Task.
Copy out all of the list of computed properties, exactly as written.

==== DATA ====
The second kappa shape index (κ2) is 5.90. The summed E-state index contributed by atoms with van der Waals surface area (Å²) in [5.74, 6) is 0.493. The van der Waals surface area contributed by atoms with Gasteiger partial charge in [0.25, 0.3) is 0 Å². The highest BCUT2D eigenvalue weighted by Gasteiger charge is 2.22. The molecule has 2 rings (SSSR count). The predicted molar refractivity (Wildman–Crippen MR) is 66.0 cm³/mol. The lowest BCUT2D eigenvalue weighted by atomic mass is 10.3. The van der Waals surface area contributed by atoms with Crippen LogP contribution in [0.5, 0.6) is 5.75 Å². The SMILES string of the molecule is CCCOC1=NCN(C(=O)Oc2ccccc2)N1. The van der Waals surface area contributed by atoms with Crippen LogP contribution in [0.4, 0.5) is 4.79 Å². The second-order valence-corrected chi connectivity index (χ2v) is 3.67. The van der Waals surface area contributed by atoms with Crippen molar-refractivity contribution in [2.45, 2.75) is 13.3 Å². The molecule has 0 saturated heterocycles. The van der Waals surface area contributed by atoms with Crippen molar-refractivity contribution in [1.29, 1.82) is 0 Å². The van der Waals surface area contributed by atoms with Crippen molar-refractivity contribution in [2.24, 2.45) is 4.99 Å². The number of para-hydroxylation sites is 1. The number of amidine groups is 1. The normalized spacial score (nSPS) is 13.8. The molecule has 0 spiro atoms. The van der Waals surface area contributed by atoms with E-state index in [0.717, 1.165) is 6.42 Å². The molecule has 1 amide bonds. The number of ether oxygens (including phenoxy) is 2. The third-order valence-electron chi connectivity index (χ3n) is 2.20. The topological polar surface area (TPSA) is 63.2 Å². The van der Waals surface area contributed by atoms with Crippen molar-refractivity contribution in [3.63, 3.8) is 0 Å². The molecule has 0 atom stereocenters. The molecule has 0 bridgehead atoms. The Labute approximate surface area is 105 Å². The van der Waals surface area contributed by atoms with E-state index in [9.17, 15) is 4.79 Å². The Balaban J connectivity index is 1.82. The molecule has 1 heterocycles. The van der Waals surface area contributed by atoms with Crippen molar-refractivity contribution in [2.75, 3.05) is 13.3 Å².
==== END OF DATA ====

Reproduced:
The second kappa shape index (κ2) is 5.90. The summed E-state index contributed by atoms with van der Waals surface area (Å²) in [5.74, 6) is 0.493. The van der Waals surface area contributed by atoms with Gasteiger partial charge in [0.25, 0.3) is 0 Å². The highest BCUT2D eigenvalue weighted by Gasteiger charge is 2.22. The molecule has 2 rings (SSSR count). The predicted molar refractivity (Wildman–Crippen MR) is 66.0 cm³/mol. The lowest BCUT2D eigenvalue weighted by atomic mass is 10.3. The van der Waals surface area contributed by atoms with Crippen LogP contribution in [0.5, 0.6) is 5.75 Å². The SMILES string of the molecule is CCCOC1=NCN(C(=O)Oc2ccccc2)N1. The van der Waals surface area contributed by atoms with Crippen LogP contribution in [0.4, 0.5) is 4.79 Å². The second-order valence-corrected chi connectivity index (χ2v) is 3.67. The van der Waals surface area contributed by atoms with Crippen molar-refractivity contribution in [2.45, 2.75) is 13.3 Å². The molecule has 0 saturated heterocycles. The van der Waals surface area contributed by atoms with Crippen molar-refractivity contribution in [1.29, 1.82) is 0 Å². The van der Waals surface area contributed by atoms with Crippen molar-refractivity contribution in [2.24, 2.45) is 4.99 Å². The number of para-hydroxylation sites is 1. The number of amidine groups is 1. The normalized spacial score (nSPS) is 13.8. The molecule has 0 spiro atoms. The van der Waals surface area contributed by atoms with E-state index in [0.717, 1.165) is 6.42 Å². The molecule has 1 amide bonds. The number of ether oxygens (including phenoxy) is 2. The third-order valence-electron chi connectivity index (χ3n) is 2.20. The topological polar surface area (TPSA) is 63.2 Å². The van der Waals surface area contributed by atoms with Crippen molar-refractivity contribution in [3.63, 3.8) is 0 Å². The molecule has 0 atom stereocenters. The molecule has 0 bridgehead atoms. The Labute approximate surface area is 105 Å². The van der Waals surface area contributed by atoms with E-state index in [9.17, 15) is 4.79 Å². The Balaban J connectivity index is 1.82. The molecule has 1 heterocycles. The van der Waals surface area contributed by atoms with Crippen molar-refractivity contribution in [2.75, 3.05) is 13.3 Å².